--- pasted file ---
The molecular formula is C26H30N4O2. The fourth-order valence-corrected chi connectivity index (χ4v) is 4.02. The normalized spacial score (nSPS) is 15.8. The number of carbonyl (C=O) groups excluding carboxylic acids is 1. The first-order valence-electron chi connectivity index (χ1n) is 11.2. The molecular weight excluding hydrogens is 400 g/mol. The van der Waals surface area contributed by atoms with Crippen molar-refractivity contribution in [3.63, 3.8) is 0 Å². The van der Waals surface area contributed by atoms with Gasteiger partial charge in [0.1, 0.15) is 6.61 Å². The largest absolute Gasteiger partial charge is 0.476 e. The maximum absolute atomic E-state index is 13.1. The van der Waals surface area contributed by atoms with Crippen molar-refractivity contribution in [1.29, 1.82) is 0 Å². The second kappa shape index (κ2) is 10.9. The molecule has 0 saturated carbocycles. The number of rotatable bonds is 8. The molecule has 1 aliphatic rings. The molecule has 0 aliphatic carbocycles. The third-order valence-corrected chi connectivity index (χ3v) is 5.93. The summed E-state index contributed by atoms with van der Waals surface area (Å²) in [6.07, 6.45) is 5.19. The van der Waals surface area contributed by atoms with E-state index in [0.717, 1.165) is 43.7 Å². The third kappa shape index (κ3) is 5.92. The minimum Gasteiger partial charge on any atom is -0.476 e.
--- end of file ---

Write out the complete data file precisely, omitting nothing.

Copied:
The molecular formula is C26H30N4O2. The fourth-order valence-corrected chi connectivity index (χ4v) is 4.02. The normalized spacial score (nSPS) is 15.8. The number of carbonyl (C=O) groups excluding carboxylic acids is 1. The first-order valence-electron chi connectivity index (χ1n) is 11.2. The molecular weight excluding hydrogens is 400 g/mol. The van der Waals surface area contributed by atoms with Crippen molar-refractivity contribution in [3.63, 3.8) is 0 Å². The van der Waals surface area contributed by atoms with Gasteiger partial charge in [0.1, 0.15) is 6.61 Å². The largest absolute Gasteiger partial charge is 0.476 e. The maximum absolute atomic E-state index is 13.1. The van der Waals surface area contributed by atoms with Crippen molar-refractivity contribution in [1.29, 1.82) is 0 Å². The second kappa shape index (κ2) is 10.9. The molecule has 0 saturated carbocycles. The number of rotatable bonds is 8. The molecule has 1 aliphatic rings. The molecule has 0 aliphatic carbocycles. The third-order valence-corrected chi connectivity index (χ3v) is 5.93. The summed E-state index contributed by atoms with van der Waals surface area (Å²) in [6.07, 6.45) is 5.19. The van der Waals surface area contributed by atoms with E-state index in [0.717, 1.165) is 43.7 Å². The third kappa shape index (κ3) is 5.92. The minimum Gasteiger partial charge on any atom is -0.476 e.